Posted on: Mar 13, 2018
It’s March, and by now you’re either well on the way to acting on your New Year’s resolutions or have completely forgotten about them. This makes March a good time to reset those resolutions. It is not an exaggeration to say everything you do in 2018, from the resolutions you put on your New Year's list to the end of the year party you plan, depends on the quality of your decisions. You can have a much better 2018 by simply making better decisions. Sounds easy, but unfortunately there are endless ways to make bad decisions. Improving decision making can become an overwhelmingly difficult task which makes it easier just to forget the whole idea and live with the decisions you make.
Don't give up yet. Instead of trying to eliminate every likely decision flaw, you can make better decisions by doing just ONE THING. The one thing is to always consider more options. Considering more options helps improve the quality of your decisions because a major source of decision error is making decisions that are comfortable and take as little mental energy as possible. Spending more mental energy up-front can save you energy, time, and money on the execution side of the decision. Here are some of the ways you can add to your decision processes that will generate more decision options.
Develop at least 3 sound options for any decision and spend time seriously evaluating the pros and cons of each one. Write out the decision and the expected outcome so you see this in writing. Putting your decision options in writing will help you see your assumptions and expected outcomes, which might be overly optimistic. This is a good method for those who like data and analysis.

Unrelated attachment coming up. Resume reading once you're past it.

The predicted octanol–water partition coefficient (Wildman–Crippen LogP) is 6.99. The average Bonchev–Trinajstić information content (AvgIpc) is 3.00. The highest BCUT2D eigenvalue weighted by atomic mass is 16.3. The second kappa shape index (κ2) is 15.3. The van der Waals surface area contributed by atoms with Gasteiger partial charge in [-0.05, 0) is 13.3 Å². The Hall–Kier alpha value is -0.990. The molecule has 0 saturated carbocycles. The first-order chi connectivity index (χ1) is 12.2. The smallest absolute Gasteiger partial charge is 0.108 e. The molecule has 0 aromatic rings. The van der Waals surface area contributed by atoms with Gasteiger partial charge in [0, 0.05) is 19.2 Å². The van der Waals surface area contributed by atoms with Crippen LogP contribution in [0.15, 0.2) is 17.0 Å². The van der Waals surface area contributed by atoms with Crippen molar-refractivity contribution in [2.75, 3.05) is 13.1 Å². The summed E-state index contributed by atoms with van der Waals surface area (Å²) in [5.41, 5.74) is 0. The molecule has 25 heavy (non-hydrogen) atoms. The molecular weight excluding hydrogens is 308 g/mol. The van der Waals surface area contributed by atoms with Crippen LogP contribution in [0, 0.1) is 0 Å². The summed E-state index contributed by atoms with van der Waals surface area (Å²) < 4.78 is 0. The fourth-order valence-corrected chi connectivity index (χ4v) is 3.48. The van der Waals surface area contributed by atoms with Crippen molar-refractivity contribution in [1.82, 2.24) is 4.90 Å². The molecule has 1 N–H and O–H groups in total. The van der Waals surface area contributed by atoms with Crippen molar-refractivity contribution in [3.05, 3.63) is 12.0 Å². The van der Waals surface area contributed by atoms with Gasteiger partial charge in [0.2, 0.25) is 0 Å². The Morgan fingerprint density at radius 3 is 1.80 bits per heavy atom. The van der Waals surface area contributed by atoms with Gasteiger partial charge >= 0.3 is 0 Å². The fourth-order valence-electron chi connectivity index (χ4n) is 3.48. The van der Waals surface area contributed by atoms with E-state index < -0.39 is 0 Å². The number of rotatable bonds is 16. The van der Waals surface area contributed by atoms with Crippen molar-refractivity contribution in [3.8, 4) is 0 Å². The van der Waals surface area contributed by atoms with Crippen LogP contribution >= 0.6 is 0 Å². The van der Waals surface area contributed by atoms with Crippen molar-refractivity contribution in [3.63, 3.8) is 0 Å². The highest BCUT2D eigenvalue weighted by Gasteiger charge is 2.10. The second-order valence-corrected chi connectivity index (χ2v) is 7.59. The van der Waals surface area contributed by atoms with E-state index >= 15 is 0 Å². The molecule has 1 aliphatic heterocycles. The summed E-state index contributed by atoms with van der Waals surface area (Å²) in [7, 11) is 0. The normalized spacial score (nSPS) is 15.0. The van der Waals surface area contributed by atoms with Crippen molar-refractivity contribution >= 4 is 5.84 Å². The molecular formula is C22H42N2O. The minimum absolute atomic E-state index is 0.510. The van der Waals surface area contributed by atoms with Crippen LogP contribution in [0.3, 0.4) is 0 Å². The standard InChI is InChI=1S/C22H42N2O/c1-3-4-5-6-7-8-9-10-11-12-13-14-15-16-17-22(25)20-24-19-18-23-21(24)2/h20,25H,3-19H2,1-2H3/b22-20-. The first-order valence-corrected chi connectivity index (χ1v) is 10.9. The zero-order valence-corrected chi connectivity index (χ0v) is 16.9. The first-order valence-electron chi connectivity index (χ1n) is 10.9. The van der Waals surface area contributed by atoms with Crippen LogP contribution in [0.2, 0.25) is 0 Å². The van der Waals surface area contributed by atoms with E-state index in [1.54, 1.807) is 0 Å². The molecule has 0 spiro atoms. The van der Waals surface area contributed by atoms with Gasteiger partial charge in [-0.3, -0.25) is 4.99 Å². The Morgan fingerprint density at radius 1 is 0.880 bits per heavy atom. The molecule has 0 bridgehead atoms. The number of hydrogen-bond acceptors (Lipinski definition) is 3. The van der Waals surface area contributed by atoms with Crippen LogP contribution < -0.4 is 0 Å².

Post-mortem your favorite. Whatever your first choice is, imagine that it fails and discuss why that would be. What would have been another option that would not have been subject to the same failure? Does the failure lead to a better decision? This is a good method for strategists who revel in “what if” scenarios.
Throw your first-choice decision out the window. Now what can you do? You may still decide your first choice is best, but you will have taken time to develop another option. This might be the fastest way to develop alternatives but only works if you have the mental discipline to honestly toss that favored decision and develop another option.
Find someone you trust and who thinks completely differently than you. They must appreciate your business environment but either be immune to the “standard way of doing things”, or perhaps in a different company or field. Explain the situation and ask them what they would do. Even if you think their idea is crazy, ask questions and explore why you think it is crazy. Compare it to your decision. What insight does this give you about your thinking? This is an excellent choice for those who like to process verbally and are people-oriented.
Pick one strategy that you would enjoy using, write it on a sticky note to remind you, and faithfully use it when you make any significant decision.